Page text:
Peter Hibberd, M.D., is a doctor whose advice is based on more than 28 years of hospital outpatient and inpatient experience. He is an experienced emergency medicine physician, surgeon, and consultant. Dr. Hibberd is certified by the American Board of Emergency Medicine. He is also a fellow and active member of the American Academy of Family Physicians, an active member of the American College of Emergency Physicians, and a member and fellow of the American Academy of Emergency Medicine. Dr. Hibberd has earned numerous national and international professional certifications, memberships, and awards.

Treating Type 1 Bipolar

Tuesday, 20 September 2011 08:22 AM

Question: My brother suffers from Type 1 bipolar. He lives with me since he cannot work due to the multiple cycles he has every day, and he seems to be getting worse. It is affecting all our lives to such an extent that I now suffer from severe depression. I have tried to help him, but nothing I say or do has helped.

Dr. Hibberd's Answer:

Type 1 bipolar victims are very difficult to live with unless their condition has been modified with effective medications that need to be taken every day. By definition, their view of reality is impaired during a manic spell, and they are regarded as incompetent to make decisions of any kind. Suicide, spending sprees, and self-destructive behavior are common.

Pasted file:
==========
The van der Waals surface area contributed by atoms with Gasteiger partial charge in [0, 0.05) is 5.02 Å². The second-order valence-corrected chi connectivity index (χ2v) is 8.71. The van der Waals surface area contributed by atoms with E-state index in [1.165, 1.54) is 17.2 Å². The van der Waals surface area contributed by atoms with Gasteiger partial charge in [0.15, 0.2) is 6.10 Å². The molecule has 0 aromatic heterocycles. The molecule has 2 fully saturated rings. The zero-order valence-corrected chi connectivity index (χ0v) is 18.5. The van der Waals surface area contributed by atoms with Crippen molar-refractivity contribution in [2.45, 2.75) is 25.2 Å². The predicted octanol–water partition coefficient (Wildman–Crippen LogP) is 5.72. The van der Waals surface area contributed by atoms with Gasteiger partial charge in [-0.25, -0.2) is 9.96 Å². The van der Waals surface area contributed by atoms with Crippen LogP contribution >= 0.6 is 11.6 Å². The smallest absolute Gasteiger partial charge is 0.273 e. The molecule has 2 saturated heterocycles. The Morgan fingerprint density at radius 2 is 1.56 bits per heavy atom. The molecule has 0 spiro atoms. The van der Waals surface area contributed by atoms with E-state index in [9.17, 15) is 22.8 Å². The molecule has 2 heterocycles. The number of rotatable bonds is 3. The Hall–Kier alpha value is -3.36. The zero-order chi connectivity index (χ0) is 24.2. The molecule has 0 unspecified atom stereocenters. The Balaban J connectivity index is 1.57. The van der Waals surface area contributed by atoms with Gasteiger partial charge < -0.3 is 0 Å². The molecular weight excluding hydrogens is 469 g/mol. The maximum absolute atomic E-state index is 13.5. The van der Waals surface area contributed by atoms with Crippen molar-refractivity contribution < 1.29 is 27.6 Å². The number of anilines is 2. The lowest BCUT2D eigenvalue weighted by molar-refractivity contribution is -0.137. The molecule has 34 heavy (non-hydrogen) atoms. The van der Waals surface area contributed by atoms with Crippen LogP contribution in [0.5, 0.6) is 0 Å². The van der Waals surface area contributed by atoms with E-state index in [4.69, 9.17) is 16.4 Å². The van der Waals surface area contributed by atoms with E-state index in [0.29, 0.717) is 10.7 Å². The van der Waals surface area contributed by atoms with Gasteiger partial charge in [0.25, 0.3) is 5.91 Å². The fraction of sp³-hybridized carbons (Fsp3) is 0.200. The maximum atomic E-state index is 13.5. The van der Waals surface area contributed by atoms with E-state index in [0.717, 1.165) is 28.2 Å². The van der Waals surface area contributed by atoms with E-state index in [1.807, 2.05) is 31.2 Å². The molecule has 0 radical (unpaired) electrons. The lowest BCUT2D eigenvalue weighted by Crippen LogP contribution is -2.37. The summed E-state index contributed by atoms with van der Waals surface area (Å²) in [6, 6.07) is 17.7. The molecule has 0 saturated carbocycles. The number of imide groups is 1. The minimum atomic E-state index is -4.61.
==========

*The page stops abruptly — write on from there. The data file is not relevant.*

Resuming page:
Usually a mixture of mood controllers (such as lithium), an anticonvulsant (such as Tegretol or Depakote), and mood modifiers (such as an antipsychotic as in Risperdal, Haldol or Stelazine) is needed for effective control. The use of conventional antidepressants will trigger a manic episode unless used in conjunction with a mood controller, and is often seen as the equivalent of a stress test for bipolar disorder Type 1.

Daily cycling and recurrent flares are associated with adverse outcomes, and I recommend you seek the assistance of a mental health facility without delay. Most psychiatric hospitals have intake areas to assess for urgent situations, and I encourage you to call or visit one soon so help can be arranged for you.

A violent flare at home often comes to the attention of law enforcement via a 911 call for help from family, friends, or observers. They are empowered to involuntarily detain and arrange for immediate emergency medical attention for victims felt to be at risk to themselves or others. This care will be in a facility under a 72-hour hold when risk is evident and certified by a physician.

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